I have a media server running on OpenSolaris that is using Coherence to serve the media to the network. Sometimes I am having trouble on startup as the Coherence service fails to start because the lock file still exists (it was not cleaned up properly).

I want to know what is the best/neatest/most official way to delete this file on startup before the Coherence service attempts to start.

I thought about writing a quick script and putting it in /etc/rc3.d/ but I have read that OpenSolaris doesn't necessarily run scripts from that location.


Solaris uses SMF for managing services, but still supports the rc structure. Which way is Coherence started on your system? I would say that you need to use the same method for your lock-deleting script.

For documentation on the Solaris Service Management Facility (SMF) see this.

From that page:

Note that svcadm should only be used for SMF services -- legacy rc script-controlled services work the same as in past releases.


Services that are started by traditional rc scripts (referred to as legacy services) will generally continue to work as they always have. They will show up in the output of svcs(1), with an FMRI based on the pathname of their rc script, but they can not be controlled by svcadm(1M). They should be stopped and started by running the rc script directly.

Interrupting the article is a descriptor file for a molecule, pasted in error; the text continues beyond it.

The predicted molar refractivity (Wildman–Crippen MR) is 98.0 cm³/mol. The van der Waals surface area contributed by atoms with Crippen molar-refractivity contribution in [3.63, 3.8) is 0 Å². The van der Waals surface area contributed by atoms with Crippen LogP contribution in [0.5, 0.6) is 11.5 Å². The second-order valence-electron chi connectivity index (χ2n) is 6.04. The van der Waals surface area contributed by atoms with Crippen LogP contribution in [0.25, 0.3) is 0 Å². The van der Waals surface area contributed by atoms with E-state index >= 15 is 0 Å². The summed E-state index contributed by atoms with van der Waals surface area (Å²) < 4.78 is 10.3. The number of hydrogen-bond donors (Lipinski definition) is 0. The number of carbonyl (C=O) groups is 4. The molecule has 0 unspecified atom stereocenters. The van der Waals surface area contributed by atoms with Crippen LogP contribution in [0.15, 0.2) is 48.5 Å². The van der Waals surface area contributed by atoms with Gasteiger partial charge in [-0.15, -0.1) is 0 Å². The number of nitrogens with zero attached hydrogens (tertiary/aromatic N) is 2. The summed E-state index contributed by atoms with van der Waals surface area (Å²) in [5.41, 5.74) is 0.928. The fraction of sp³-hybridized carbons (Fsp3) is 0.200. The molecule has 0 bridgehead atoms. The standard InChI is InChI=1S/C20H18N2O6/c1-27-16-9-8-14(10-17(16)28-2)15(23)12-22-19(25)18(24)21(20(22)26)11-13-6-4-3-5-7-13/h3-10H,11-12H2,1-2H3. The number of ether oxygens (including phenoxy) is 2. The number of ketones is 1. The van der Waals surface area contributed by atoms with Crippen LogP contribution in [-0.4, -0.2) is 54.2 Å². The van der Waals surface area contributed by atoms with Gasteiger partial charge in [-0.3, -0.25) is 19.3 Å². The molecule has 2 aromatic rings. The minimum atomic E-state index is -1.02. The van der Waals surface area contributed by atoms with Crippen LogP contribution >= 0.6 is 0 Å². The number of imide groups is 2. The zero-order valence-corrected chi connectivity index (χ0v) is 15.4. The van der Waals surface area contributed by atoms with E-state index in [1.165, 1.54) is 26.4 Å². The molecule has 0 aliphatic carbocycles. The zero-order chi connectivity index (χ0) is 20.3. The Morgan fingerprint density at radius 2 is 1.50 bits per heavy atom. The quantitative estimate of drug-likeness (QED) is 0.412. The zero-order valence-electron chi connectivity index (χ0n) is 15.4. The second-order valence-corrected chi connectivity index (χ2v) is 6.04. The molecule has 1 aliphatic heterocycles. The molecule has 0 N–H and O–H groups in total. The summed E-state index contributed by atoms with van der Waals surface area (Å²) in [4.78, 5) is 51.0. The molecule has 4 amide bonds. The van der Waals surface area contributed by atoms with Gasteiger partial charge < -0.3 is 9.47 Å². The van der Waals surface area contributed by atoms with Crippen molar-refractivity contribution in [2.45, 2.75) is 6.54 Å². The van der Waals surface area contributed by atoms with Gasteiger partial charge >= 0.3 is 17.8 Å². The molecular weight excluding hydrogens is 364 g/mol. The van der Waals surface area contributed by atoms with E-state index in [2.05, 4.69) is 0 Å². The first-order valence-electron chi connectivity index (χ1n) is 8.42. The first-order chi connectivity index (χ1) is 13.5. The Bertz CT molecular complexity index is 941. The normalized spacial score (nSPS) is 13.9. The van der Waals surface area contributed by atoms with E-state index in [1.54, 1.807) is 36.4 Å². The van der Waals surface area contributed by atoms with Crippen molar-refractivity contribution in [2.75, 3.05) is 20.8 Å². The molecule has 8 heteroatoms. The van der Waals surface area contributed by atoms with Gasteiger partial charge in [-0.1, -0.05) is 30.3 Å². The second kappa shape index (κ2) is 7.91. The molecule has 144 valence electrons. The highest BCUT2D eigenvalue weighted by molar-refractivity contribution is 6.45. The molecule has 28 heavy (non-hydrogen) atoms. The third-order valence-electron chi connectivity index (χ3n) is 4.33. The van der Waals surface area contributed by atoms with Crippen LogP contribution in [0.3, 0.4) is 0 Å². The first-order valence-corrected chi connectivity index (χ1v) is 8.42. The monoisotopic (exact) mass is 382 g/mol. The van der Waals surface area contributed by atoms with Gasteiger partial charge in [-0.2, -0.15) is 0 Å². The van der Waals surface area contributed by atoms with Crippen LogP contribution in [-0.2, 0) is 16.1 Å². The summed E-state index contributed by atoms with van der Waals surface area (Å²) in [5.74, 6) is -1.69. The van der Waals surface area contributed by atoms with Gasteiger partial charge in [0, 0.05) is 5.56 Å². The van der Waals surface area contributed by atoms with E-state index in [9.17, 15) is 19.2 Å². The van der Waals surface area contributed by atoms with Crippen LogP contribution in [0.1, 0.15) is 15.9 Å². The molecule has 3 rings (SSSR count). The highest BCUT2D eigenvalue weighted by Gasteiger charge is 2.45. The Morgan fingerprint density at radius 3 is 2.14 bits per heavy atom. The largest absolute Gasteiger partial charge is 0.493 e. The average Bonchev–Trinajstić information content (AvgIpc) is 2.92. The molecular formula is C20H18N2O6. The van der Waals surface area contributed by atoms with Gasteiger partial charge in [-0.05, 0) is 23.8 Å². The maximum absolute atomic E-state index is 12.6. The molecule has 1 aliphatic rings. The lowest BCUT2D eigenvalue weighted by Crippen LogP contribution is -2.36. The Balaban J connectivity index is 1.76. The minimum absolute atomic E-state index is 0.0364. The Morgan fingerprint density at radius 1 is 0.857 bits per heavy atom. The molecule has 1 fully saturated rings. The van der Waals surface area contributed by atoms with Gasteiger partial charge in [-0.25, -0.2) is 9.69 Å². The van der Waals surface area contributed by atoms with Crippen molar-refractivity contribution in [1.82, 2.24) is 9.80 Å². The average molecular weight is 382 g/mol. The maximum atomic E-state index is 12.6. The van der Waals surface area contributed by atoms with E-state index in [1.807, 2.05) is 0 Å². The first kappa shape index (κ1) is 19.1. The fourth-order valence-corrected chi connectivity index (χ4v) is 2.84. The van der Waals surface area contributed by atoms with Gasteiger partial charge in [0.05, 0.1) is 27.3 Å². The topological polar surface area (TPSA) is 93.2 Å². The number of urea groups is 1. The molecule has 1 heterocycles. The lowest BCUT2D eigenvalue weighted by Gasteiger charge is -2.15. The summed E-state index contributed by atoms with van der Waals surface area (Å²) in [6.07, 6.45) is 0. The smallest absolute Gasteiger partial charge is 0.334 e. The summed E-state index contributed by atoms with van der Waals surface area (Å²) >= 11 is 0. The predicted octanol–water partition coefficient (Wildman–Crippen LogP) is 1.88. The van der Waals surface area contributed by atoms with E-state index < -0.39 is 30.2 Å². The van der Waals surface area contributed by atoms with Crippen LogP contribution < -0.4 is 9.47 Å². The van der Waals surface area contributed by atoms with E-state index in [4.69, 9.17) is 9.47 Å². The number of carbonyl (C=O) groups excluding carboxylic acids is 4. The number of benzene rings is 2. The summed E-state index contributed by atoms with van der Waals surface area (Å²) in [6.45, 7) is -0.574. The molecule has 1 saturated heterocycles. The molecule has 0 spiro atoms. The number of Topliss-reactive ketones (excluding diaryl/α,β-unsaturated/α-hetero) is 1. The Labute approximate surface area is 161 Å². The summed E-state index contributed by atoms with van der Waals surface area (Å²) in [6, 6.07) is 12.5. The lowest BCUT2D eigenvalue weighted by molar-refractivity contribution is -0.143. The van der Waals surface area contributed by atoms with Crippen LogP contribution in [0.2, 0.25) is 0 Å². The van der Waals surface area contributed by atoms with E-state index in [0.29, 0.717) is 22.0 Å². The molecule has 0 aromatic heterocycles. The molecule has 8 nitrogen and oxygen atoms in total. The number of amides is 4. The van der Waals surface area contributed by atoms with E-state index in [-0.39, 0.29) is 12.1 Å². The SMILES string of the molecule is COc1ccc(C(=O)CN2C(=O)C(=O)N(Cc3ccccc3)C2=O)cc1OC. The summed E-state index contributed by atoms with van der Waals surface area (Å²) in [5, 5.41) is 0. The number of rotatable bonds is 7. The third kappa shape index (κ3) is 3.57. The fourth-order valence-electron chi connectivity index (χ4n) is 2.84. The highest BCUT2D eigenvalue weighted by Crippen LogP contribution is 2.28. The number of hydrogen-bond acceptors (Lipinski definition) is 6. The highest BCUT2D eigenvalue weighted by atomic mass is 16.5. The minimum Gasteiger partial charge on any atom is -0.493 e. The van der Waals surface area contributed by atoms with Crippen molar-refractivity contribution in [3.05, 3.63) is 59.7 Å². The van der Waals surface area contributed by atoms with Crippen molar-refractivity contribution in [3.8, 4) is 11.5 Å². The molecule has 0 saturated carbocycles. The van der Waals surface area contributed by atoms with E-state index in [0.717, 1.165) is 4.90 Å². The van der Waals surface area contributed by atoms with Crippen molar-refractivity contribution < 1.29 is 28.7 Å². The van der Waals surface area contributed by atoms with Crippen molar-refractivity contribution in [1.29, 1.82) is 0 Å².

As mentioned in the "Notable Changes" section, rc scripts may not run at exactly the same point in boot as they had in earlier versions of Solaris. In particular, scripts which depend on running before certain Solaris-provided rc scripts may encounter problems. The vast majority of scripts should continue to work without any trouble, though.

Coherence (Open)Solaris Installation Guide

  • Thanks for the reply. I am using Coherence as per the guide and using svcadm to enable/disable it etc. I've also found another solution which I've added an answer for. – Daemin Oct 14 '09 at 15:09

Just for information for future people.

I fixed my problem by modifying the coherence.sh script (which gets used by svcadm to start/stop the server), adding code to detect if the server was running and deleting the log file there if it was not.

The code inserted:

check() {
        if [ -f ${LOCKFILE} ]; then
            pgrep -f /usr/bin/$PROGNAME &> /dev/null
            [ ${RETVAL} -ne 0 ] && rm -rf ${LOCKFILE}
            echo ${RETVAL}
        return 0

Then I called this function from the beginning of the start() function and just before returning in the stop() function.

This will check if the executable is running and delete the log file if it is not. Seems to work fine and I haven't had any problems with it.

  • &> /dev/null would only work in bash. >/dev/null 2>& 1 works in any POSIX shell. – Henk Langeveld Aug 4 '12 at 22:41

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